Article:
Occassionally we’re asked what is the best thing that the U.S. area homeowner’s can do to secure their air conditioning and heating system between their scheduled tune-ups? It’s a simple question with a simple answer; remember to change the heating and air conditioning air filter. Replacing furnace and return air filters is extremely important to the proper performance of your HVAC system, plus your home’s air quality. Research suggests that indoor air pollution is one of the top five environmental health risks? We know it’s the last thing on your mind, but this is really important stuff. Changing the air filters is not difficult for most the U.S. homeowners, but there are typically two challenges to actually completing this job:
Most filters have a printed “expiration” date on the box or plastic. It may read “Lasts up to 3 months” or “Change filter every 90 days”. Check out the filters at the store and you’ll see that some are engineered to only last a single month, while other manufacturers (like Honeywell) have created media air cleaners with filters meant to be changed once every 6-12 months. The standard seems to be once every three months for most higher quality filters, but we have a rule of thumb that we recommend our readers to go by. If the filter is dirty, change it! A dirty air filter can exacerbate or cause damage to pricey components, like your compressor, so it’s best to change it out more often than neglect it. If you want to follow the manufacturer’s recommended limit, we suggest scribbling the date on the filter when you swap it out, and programming a reminder for yourself in your phone or on a calendar. Also note that your filter manufacturer might have a different recommendation from your HVAC system manufacturer.
Determining how often to change your air filters relies upon several factors:
For the common 1″-3″ air filters, the manufacturers basically suggest to change them every 30-60 days, which is really a great rule of thumb. Still, general rules aren’t always for everybody. If you have to endure light to moderate allergies, you might need to upgrade your air filter or change them even more frequently than OEM specifications. On the other hand, if you’re in a low population area, own a infrequently occupied home (like a vacation home) or an area where there are fewer cars around, replacing your air filters each year may be quite sufficient. Why should you factor in your pets? They have a tendency to shed, which can clog your air filter quick. Clearly, the air filter is just doing its job by trapping pet hair and dander, but exceptionally dirty filters can cause seriously reduced HVAC performance.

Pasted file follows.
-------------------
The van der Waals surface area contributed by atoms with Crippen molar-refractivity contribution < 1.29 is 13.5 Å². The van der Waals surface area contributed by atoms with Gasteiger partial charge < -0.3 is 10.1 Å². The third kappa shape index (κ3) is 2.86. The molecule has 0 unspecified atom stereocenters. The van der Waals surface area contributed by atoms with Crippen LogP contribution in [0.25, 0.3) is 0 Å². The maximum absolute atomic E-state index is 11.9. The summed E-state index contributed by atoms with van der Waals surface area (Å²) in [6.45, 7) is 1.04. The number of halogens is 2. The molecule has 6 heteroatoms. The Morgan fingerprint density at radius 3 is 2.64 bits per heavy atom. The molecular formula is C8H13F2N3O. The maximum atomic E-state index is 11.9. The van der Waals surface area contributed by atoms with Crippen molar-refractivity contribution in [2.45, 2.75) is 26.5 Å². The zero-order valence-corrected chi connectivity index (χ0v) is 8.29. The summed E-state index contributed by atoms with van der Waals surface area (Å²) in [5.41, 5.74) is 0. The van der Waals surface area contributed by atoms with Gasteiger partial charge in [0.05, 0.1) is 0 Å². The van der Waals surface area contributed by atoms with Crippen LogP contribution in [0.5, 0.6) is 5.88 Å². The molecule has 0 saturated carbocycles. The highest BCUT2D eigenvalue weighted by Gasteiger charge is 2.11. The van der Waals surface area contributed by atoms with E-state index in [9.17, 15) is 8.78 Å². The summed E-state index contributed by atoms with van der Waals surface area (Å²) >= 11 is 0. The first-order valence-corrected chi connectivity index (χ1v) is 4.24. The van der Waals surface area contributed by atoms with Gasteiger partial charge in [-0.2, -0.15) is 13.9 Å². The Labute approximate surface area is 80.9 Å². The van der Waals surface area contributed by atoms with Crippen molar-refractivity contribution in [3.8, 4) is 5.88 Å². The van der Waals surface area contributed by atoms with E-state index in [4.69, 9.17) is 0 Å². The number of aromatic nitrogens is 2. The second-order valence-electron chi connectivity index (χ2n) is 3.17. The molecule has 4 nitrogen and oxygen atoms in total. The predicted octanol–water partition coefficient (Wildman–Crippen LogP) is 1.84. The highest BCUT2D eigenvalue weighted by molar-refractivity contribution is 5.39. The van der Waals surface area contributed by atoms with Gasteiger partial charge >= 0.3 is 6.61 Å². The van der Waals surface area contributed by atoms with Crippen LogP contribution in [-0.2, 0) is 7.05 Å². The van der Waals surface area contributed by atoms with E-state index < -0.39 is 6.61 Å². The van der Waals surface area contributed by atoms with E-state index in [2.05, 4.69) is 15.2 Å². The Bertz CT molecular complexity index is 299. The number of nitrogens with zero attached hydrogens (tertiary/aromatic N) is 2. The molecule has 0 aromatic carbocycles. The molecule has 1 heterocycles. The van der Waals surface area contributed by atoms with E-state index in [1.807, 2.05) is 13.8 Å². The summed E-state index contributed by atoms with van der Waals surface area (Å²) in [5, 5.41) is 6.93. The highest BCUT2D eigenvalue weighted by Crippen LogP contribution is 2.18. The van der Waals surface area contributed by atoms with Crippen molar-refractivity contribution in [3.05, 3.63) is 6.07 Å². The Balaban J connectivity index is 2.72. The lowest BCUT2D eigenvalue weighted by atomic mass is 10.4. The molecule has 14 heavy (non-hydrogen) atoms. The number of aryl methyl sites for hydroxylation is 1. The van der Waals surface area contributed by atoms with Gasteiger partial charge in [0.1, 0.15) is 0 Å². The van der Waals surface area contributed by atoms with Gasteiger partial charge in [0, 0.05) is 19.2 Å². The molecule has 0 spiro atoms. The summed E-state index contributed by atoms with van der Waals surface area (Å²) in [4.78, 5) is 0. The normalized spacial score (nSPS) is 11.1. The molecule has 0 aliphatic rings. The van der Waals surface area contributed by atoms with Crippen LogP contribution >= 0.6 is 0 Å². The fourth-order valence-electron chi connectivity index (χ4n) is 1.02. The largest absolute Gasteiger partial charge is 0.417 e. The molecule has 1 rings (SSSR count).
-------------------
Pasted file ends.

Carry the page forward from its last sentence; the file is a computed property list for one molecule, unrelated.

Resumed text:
Service Experts Heating, Air Conditioning & Plumbing offers a simple solution; sign up for the Service Experts Email Club. When you do, you can elect to receive (or not) great email coupons and newsletters with a lot of tips and discounts on AC repairs and tune-ups. Also, your email subscription preferences let’s you set a reminder to change your the U.S. area home’s air filter every 30, 60, 90, 120 or 365 days, or any date you find most convenient.
Most of us know how to replace the air filter in their unit, but some homes have an additional filter in the return ducts. Whether you have one or not is dependent on which HVAC system you have. Your system is made to handle a set amount of pressure in your house, and the more filters you have the harder the blower motor works, which can shorten the life expectancy of your system if it isn’t designed for it. Finding out whether you have a return filter and replacing it is a piece of cake:
Crazy as it may seem, filters can really affect your home’s airflow, which is why we recommend referring to the manufacturer. A higher quality HEPA filter that is designed to catch tinier dust will obstruct airflow more than a cheaper filter. With restricted airflow comes greater pressure on your system, so you ought to verify that your HVAC system was made to handle it. Otherwise, you could experience lowered heating and cooling efficiency in your home, and unit parts may wear out much faster than the standard.
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